As almost all 500 members of “The Gang” from ABC’s now defunct “The Note” swim in the turbid waters of the U.S. Attorneys purge scandal, we are seeing waves of subpoenas and daily changing stories from Attorney General Gonzalez. Alas, it’s a typical case of Bush Administration Attention Deficit Disorder—the competing scandals are coming in faster than the main stream media seems to want to address them.
Here’s one I’ll bet you’ve never even heard of: In 2005, The New York Times’ Eric Lichtblau broke the story of Department of Justice political appointee Associate Attorney General Robert D. McCallum’s intervention in a long-running tobacco case.
McCullum sought to reduce the fraud and racketeering penalties leveled against the tobacco industry from $130 billion to $10 billion. Mr. McCallum, No.3 at the department, is a close friend of President Bush from their days as Skull & Bones members at Yale, and he was also a partner at Alston & Bird, an Atlanta law firm that has done legal work for R.J. Reynolds Tobacco, part of Reynolds American, a defendant in the case. Despite complaints from Congressional Democrats and journalists, an internal Department of Justice investigation found McCullum innocent of any wrongdoing or political motivation.
Fast forward to last week. With the new Congress vigorously exercising its oversight duties in response to Purgegate, Sharon Eubanks, the lead attorney in the tobacco industry case, finally spoke publicly with The Washington Post. She described how her superiors, including McCallum, ordered her to lower the penalty and even tried to change the testimony of government witnesses despite her protests. They even went so far as to change her court statements:
“The most stressful moment, Eubanks said, came when the three appointees ordered her to read word for word a closing argument they had rewritten. The statement explained the validity of seeking a $10 billion penalty. ‘I couldn’t even look at the judge,’ she said.”
And then there’s the report, also from 2005, that DOJ political appointees overruled civil rights lawyers who found the infamous 2003 redistricting plan—remember the one that former Representative Tom Delay came up with?—violated the law. As with the administration’s Iraq policy, Iran policy, North Korea policy, tax policy, and environmental policy, there are too many scandals to keep straight.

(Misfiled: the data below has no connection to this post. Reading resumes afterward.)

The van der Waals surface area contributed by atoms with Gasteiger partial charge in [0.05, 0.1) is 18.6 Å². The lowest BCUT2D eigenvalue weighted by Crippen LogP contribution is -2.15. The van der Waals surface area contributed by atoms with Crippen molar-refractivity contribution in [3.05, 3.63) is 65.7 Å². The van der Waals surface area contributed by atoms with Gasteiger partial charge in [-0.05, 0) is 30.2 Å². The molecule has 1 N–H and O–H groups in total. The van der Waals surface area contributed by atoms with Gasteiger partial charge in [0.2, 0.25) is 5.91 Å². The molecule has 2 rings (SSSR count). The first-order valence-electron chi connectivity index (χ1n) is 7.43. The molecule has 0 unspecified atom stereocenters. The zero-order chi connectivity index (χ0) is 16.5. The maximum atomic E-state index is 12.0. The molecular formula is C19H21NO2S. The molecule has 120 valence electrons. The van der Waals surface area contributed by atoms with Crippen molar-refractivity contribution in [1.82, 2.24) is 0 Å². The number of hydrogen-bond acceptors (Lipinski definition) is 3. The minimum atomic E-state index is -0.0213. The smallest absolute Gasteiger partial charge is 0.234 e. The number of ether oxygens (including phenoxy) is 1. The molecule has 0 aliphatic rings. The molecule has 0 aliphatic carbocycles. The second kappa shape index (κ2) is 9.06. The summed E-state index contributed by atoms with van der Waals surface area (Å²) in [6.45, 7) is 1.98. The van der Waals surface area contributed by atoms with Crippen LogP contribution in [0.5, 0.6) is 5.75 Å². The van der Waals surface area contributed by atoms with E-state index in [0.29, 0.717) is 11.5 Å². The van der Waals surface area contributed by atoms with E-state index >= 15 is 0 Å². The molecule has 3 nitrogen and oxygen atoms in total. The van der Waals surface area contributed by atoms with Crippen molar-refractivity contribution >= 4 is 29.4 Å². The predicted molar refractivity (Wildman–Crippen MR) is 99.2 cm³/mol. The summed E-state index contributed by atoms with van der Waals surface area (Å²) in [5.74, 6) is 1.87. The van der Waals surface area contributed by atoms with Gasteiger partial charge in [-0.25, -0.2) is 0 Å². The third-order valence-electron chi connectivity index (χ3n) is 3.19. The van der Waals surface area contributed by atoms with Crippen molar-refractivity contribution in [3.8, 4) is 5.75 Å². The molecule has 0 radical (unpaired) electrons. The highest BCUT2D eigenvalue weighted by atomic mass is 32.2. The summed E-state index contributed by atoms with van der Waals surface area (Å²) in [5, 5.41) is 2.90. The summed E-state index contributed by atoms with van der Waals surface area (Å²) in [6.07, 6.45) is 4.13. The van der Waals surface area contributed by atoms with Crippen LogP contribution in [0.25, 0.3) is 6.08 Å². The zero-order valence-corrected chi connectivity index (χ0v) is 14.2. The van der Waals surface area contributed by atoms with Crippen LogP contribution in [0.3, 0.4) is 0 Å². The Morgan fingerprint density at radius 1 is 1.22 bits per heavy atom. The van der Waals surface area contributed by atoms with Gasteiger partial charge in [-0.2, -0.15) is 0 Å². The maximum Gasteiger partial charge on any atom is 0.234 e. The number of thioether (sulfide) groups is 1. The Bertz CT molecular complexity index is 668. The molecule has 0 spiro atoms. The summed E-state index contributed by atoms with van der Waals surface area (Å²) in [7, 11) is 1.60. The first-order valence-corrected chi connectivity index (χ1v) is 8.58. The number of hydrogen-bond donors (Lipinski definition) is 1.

But where’s the coverage? Glenn Greenwald at Salon calls attention to a remarkable segment from The Chris Matthews Show featuring Norah O’Donnell, MSNBC’s chief Washington correspondent; Richard Stengel, editor of Time magazine; Gloria Borger, CBS News’ national political correspondent; and Patrick Healy, a New York Times reporter—practically a who’s who of what’s what in the mainstream media. Here’s what the poohbahs said:
Stengel: “I am so uninterested in the Democrats wanting Karl Rove, because it is so bad for them. Because it shows business as usual, tit for tat, vengeance.” He goes on to say that such oversight is not “what voters want to see,” and is mere “small bore politics.”
David Broder, Dean of Conventional Wisdom, concurs, writing in The Washington Post, “It seems doubtful that Democrats can help themselves a great deal just by tearing down an already discredited Republican administration with more investigations such as the current attack on the Justice Department and White House over the firings of eight U.S. attorneys. … At some point, Democrats have to give people something to vote for.”
Since when are our high-minded pundits supposed to put their strategic calculations of political advantage ahead of right and wrong and the manipulation both the law and law enforcement itself? And moreover…Oh really? According to The Gallup Organization, 72 percent of Americans want Congress to investigate the White House’s involvement in the prosecutor scandal. Sixty-eight percent think that Congress should issue subpoenas to force testimony from administration officials. And recall, if you will, that during the 2006 elections, a CNN-sponsored exit poll discovered that more voters are concerned about corruption and ethics issues than the war in Iraq.
Yet the prevailing MSM attitude is “Let them get away with it.” Or at best it’s “One scandal at a time, please. We’re reporters.” But as the invaluable E.J. Dionne inquires, “Is the U.S. attorney scandal actually a small part of a larger story about how politicized the Justice Department has become over the past six years?”
It may be trite to say that the American people deserve the answers to their questions about the politicization of the Justice Department, but if MSM journalists have forgotten, well, perhaps it’s a cliché that bears repeating.
As Mrs.Willy Loman used to say, albeit in another context: “Attention must be paid!”
Eric Alterman is a Senior Fellow of the Center for American Progress and the author of six books. His popular blog, “Altercation,” has moved from MSNBC.com to Media Matters. The new URL is http://mediamatters.org/altercation/.
Research assistance: Tim Fernholz
For more information on this topic, please see:
To contact our experts on this topic:
For TV, Sean Gibbons, Director of Media Strategy 202.682.1611 or firstname.lastname@example.org
For radio, Theo LeCompte, Media Strategy Manager 202.741.6268 or email@example.com
For print, Trevor Kincaid, Deputy Press Secretary 202.741.6273 or firstname.lastname@example.org
For web, Erin Lindsay, Online Marketing Manager 202.741.6397 or email@example.com